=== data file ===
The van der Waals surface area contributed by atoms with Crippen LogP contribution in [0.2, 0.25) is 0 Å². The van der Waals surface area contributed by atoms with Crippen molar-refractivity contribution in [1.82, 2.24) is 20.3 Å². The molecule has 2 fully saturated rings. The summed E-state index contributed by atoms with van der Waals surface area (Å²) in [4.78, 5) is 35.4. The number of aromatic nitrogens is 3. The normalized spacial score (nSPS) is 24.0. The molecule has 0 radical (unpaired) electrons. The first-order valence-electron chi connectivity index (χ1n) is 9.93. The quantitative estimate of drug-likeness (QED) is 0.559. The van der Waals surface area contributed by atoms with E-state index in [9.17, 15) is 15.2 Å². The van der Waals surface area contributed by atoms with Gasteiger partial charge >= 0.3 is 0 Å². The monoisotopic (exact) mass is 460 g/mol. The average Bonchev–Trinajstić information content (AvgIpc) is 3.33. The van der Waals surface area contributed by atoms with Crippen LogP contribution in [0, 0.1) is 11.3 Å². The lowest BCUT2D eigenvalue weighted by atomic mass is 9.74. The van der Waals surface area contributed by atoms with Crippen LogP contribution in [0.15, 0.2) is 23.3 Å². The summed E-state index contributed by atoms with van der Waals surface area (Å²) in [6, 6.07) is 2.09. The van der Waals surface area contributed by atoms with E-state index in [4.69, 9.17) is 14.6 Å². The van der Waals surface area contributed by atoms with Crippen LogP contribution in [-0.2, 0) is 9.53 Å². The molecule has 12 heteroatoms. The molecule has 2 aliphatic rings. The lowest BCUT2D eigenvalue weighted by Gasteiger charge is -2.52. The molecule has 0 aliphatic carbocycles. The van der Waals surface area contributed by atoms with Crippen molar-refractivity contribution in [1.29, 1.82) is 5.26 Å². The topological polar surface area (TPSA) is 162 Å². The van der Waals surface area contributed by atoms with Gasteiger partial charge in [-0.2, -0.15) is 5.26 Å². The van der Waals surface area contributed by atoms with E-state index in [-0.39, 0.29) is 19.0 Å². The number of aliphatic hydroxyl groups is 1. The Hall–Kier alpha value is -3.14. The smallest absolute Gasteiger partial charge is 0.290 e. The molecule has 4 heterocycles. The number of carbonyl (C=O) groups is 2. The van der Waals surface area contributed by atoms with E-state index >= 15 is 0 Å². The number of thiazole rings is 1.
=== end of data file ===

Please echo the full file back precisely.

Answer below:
The van der Waals surface area contributed by atoms with Crippen LogP contribution in [0.2, 0.25) is 0 Å². The van der Waals surface area contributed by atoms with Crippen molar-refractivity contribution in [1.82, 2.24) is 20.3 Å². The molecule has 2 fully saturated rings. The summed E-state index contributed by atoms with van der Waals surface area (Å²) in [4.78, 5) is 35.4. The number of aromatic nitrogens is 3. The normalized spacial score (nSPS) is 24.0. The molecule has 0 radical (unpaired) electrons. The first-order valence-electron chi connectivity index (χ1n) is 9.93. The quantitative estimate of drug-likeness (QED) is 0.559. The van der Waals surface area contributed by atoms with E-state index in [9.17, 15) is 15.2 Å². The van der Waals surface area contributed by atoms with Gasteiger partial charge >= 0.3 is 0 Å². The monoisotopic (exact) mass is 460 g/mol. The average Bonchev–Trinajstić information content (AvgIpc) is 3.33. The van der Waals surface area contributed by atoms with Crippen LogP contribution in [0, 0.1) is 11.3 Å². The lowest BCUT2D eigenvalue weighted by atomic mass is 9.74. The van der Waals surface area contributed by atoms with Crippen LogP contribution in [0.15, 0.2) is 23.3 Å². The summed E-state index contributed by atoms with van der Waals surface area (Å²) in [6, 6.07) is 2.09. The van der Waals surface area contributed by atoms with E-state index in [4.69, 9.17) is 14.6 Å². The van der Waals surface area contributed by atoms with Crippen LogP contribution in [-0.2, 0) is 9.53 Å². The molecule has 12 heteroatoms. The molecule has 2 aliphatic rings. The lowest BCUT2D eigenvalue weighted by Gasteiger charge is -2.52. The molecule has 0 aliphatic carbocycles. The van der Waals surface area contributed by atoms with Crippen molar-refractivity contribution in [1.29, 1.82) is 5.26 Å². The topological polar surface area (TPSA) is 162 Å². The van der Waals surface area contributed by atoms with Gasteiger partial charge in [-0.2, -0.15) is 5.26 Å². The van der Waals surface area contributed by atoms with E-state index in [-0.39, 0.29) is 19.0 Å². The number of aliphatic hydroxyl groups is 1. The Hall–Kier alpha value is -3.14. The smallest absolute Gasteiger partial charge is 0.290 e. The molecule has 4 heterocycles. The number of carbonyl (C=O) groups is 2. The van der Waals surface area contributed by atoms with E-state index >= 15 is 0 Å². The number of thiazole rings is 1.